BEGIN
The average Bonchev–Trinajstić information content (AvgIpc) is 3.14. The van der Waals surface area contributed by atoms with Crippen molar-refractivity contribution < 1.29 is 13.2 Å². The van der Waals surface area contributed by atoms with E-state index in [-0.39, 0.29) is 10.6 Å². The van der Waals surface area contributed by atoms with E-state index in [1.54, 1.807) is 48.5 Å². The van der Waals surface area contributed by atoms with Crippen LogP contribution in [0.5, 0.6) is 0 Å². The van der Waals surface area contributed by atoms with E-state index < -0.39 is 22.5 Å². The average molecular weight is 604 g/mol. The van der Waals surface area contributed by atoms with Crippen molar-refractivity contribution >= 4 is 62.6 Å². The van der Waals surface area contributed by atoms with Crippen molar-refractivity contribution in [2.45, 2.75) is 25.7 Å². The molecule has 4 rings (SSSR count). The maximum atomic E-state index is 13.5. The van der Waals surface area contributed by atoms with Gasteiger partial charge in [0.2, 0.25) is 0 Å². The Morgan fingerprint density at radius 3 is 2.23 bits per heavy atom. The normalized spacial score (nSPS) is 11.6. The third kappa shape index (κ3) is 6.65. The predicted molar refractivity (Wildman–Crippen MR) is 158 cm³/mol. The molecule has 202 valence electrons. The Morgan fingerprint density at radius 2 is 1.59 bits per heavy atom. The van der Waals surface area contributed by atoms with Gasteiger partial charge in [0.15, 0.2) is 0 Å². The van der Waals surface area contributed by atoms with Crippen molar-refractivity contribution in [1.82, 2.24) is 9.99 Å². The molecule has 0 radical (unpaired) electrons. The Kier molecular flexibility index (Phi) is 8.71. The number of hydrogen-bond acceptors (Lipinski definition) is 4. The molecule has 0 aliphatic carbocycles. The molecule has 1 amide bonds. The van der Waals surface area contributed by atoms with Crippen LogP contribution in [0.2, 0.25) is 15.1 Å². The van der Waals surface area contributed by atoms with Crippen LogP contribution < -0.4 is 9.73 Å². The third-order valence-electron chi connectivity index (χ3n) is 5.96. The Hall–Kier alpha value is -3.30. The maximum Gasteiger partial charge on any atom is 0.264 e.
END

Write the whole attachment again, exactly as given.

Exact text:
The average Bonchev–Trinajstić information content (AvgIpc) is 3.14. The van der Waals surface area contributed by atoms with Crippen molar-refractivity contribution < 1.29 is 13.2 Å². The van der Waals surface area contributed by atoms with E-state index in [-0.39, 0.29) is 10.6 Å². The van der Waals surface area contributed by atoms with E-state index in [1.54, 1.807) is 48.5 Å². The van der Waals surface area contributed by atoms with Crippen LogP contribution in [0.5, 0.6) is 0 Å². The van der Waals surface area contributed by atoms with E-state index < -0.39 is 22.5 Å². The average molecular weight is 604 g/mol. The van der Waals surface area contributed by atoms with Crippen molar-refractivity contribution >= 4 is 62.6 Å². The van der Waals surface area contributed by atoms with Crippen molar-refractivity contribution in [2.45, 2.75) is 25.7 Å². The molecule has 4 rings (SSSR count). The maximum atomic E-state index is 13.5. The van der Waals surface area contributed by atoms with Gasteiger partial charge in [0.2, 0.25) is 0 Å². The Morgan fingerprint density at radius 3 is 2.23 bits per heavy atom. The normalized spacial score (nSPS) is 11.6. The third kappa shape index (κ3) is 6.65. The predicted molar refractivity (Wildman–Crippen MR) is 158 cm³/mol. The molecule has 202 valence electrons. The Morgan fingerprint density at radius 2 is 1.59 bits per heavy atom. The van der Waals surface area contributed by atoms with Gasteiger partial charge in [0.15, 0.2) is 0 Å². The van der Waals surface area contributed by atoms with Crippen molar-refractivity contribution in [1.82, 2.24) is 9.99 Å². The molecule has 0 radical (unpaired) electrons. The Kier molecular flexibility index (Phi) is 8.71. The number of hydrogen-bond acceptors (Lipinski definition) is 4. The molecule has 0 aliphatic carbocycles. The molecule has 1 amide bonds. The van der Waals surface area contributed by atoms with Crippen LogP contribution in [0.2, 0.25) is 15.1 Å². The van der Waals surface area contributed by atoms with Crippen LogP contribution < -0.4 is 9.73 Å². The third-order valence-electron chi connectivity index (χ3n) is 5.96. The Hall–Kier alpha value is -3.30. The maximum Gasteiger partial charge on any atom is 0.264 e.